Stand up and stand out. Demonstrate your personal leadership. Those are the most important lessons to learn from the atrocities in the 20th century, according to Professor Timothy Snyder in his powerful booklet On Tyranny (2017).

Snyder teaches challenging lessons about personal leadership. It doesn’t take heroism to stand up against tyrants, he writes, it requires small and bigger everyday acts. A few examples: notice signs of hate such as swastikas and remove them yourself; or speak up against someone who is racist in public. “People who were not Nazis looked on with interest and amusement” when Nazis stole from Jews during the annex of Austria. “Do not look away.” I must confess that I tend to look away, especially if I feel afraid that the other person acts or might become agressive. Do you?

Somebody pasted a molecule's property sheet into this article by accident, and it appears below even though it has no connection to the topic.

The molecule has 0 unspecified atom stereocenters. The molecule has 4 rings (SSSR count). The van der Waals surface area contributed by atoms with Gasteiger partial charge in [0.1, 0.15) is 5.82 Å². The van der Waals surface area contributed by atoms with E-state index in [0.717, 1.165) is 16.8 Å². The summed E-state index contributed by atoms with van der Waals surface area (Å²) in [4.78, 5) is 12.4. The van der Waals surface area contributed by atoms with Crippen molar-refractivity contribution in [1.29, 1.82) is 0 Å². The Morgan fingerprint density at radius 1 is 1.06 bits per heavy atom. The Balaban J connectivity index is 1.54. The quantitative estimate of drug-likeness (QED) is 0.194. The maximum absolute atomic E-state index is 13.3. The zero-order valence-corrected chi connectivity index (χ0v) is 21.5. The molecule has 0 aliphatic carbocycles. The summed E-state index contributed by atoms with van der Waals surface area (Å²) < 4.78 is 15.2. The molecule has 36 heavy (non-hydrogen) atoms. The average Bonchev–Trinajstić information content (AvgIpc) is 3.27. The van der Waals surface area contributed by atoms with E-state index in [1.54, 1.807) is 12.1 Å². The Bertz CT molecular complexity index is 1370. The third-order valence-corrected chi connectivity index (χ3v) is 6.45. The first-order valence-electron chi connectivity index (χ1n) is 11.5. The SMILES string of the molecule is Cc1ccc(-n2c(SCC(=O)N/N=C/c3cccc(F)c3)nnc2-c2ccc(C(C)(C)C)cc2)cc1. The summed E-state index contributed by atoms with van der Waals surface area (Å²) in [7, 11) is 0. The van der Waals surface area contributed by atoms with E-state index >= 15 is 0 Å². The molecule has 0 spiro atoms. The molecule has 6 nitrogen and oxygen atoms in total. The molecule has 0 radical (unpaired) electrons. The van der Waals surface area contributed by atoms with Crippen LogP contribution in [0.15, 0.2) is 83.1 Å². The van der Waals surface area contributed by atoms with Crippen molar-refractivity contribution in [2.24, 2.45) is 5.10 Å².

“By 1940 most Europeans had made their peace with the seemingly irresistible power of Nazi Germany. It is those who were considered exceptional, eccentric, or even insane in their own time – those who did not change when the world around them did – whom we remember and admire today.” It can feel insane to stand up and stand out and not be a part of the (silent) majority, to place yourself outside of the crowd.

We can be heroes but we do not need to be. All it takes, says Snyder, and that is enough I would add, is to “be as courageous as you can”. How much courage do you have?

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